ebooksAn unforgettable anthology of contemporary reportage
Latest stories from i100
Have you tried new the Independent Digital Edition apps?
Independent Dating
and  

By clicking 'Search' you
are agreeing to our
Terms of Use.

iJobs Job Widget
iJobs Media

Recruitment Genius: Professional Sales Trainee - B2B

£15000 - £30000 per annum: Recruitment Genius: First things first - for the av...

Recruitment Genius: Account Executive - Graduate / Entry Level

£22000 - £27500 per annum: Recruitment Genius: This digital advertising infras...

Guru Careers: PR Account Director / SAM

£50 - 60k (DOE) + Benefits & Bonus: Guru Careers: A PR Account Director / SAM ...

Guru Careers: Research Analyst / Business Insight Analyst

£32 - £37K + extensive benefits: Guru Careers: Research Analyst / Business Ins...

Day In a Page

Syria civil war: Meet the military commander who says his soldiers will not rest until every inch of their war torn country is free of Islamist 'terrorists'

‘We won’t stop until Syria is back to normal’

Near the front lines with Islamist-controlled towns where Assad’s troops were besieged just last month, Robert Fisk meets a commander confidently preparing his soldiers for battle
The inside story of how Bill Clinton built a $2bn global foundation may undermine Hillary's chances

The inside story of how Bill Clinton built a $2bn global foundation...

... and how it may undermine Hillary's chances in 2016
12 best olive oils

Extra-virgin, cold-press, early-harvest, ultra-premium: 12 best olive oils

Choosing an olive oil is a surprising minefield. Save yourself the hassle with our handy guide
Sepp Blatter resignation: The beginning of Fifa's long road to reform?

Does Blatter's departure mean Fifa will automatically clean up its act?

Don't bet on it, says Tom Peck
Charles Kennedy: The baby of the House who grew into a Lib Dem giant

The baby of the House who grew into a Lib Dem giant

Charles Kennedy was consistently a man of the centre-left, dedicated to social justice, but was also a champion of liberty and an opponent of the nanny-state, says Baroness Williams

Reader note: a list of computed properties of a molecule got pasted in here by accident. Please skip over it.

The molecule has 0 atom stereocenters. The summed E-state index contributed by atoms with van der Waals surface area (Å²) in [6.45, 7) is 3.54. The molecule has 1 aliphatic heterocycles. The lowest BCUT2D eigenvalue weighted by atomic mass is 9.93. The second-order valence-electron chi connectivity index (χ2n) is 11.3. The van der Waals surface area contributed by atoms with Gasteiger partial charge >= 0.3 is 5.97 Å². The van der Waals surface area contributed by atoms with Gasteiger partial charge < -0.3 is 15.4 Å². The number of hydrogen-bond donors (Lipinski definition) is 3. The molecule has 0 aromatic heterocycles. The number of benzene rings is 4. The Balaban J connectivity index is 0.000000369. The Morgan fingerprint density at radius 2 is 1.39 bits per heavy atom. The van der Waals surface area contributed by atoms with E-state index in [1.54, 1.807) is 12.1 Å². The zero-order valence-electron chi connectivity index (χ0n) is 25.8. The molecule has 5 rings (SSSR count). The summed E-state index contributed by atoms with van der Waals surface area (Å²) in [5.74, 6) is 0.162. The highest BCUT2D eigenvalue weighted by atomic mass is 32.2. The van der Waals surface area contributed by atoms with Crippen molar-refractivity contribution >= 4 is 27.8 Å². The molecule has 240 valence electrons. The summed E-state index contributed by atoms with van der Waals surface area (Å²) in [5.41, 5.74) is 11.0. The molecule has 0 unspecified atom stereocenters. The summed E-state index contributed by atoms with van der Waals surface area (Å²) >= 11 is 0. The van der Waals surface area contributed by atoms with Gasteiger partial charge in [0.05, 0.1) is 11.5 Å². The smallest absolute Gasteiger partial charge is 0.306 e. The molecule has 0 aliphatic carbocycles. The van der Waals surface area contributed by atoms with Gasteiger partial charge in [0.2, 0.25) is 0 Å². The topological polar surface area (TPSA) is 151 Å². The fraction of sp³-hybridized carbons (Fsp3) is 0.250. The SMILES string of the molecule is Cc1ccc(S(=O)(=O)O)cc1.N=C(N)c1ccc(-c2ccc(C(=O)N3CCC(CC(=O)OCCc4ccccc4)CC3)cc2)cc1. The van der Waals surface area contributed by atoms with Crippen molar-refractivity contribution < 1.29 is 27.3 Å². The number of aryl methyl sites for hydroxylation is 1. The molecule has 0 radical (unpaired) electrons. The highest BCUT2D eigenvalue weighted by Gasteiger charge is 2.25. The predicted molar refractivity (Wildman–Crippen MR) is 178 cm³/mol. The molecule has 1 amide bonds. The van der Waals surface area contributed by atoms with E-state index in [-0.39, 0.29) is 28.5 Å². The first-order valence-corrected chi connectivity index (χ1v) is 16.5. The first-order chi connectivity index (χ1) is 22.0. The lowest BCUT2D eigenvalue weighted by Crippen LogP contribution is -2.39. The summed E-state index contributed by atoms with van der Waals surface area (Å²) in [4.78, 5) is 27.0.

Syria civil war: The harrowing testament of a five-year-old victim of this endless conflict

The harrowing testament of a five-year-old victim of Syria's endless civil war

Sahar Qanbar lost her mother and brother as civilians and government soldiers fought side by side after being surrounded by brutal Islamist fighters. Robert Fisk visited her
The future of songwriting: How streaming is changing everything we know about making music

The future of songwriting

How streaming is changing everything we know about making music
William Shemin and Henry Johnson: Jewish and black soldiers receive World War I Medal of Honor amid claims of discrimination

Recognition at long last

Jewish and black soldiers who fought in WWI finally receive medals after claims of discrimination
Beating obesity: The new pacemaker which helps over-eaters

Beating obesity

The new pacemaker which helps over-eaters
9 best women's festival waterproofs

Ready for rain: 9 best women's festival waterproofs

These are the macs to keep your denim dry and your hair frizz-free(ish)
Cycling World Hour Record: Nervous Sir Bradley Wiggins ready for pain as he prepares to go distance

Wiggins worried

Nervous Sir Bradley ready for pain as he prepares to attempt cycling's World Hour Record
Liverpool close in on Milner signing

Liverpool close in on Milner signing

Reds baulk at Christian Benteke £32.5m release clause
On your feet! Spending at least two hours a day standing reduces the risk of heart attacks, cancer and diabetes, according to new research

On your feet!

Spending half the day standing 'reduces risk of heart attacks and cancer'
With scores of surgeries closing, what hope is there for the David Cameron's promise of 5,000 more GPs and a 24/7 NHS?

The big NHS question

Why are there so few new GPs when so many want to study medicine?
Big knickers are back: Thongs ain't what they used to be

Thongs ain't what they used to be

Big knickers are back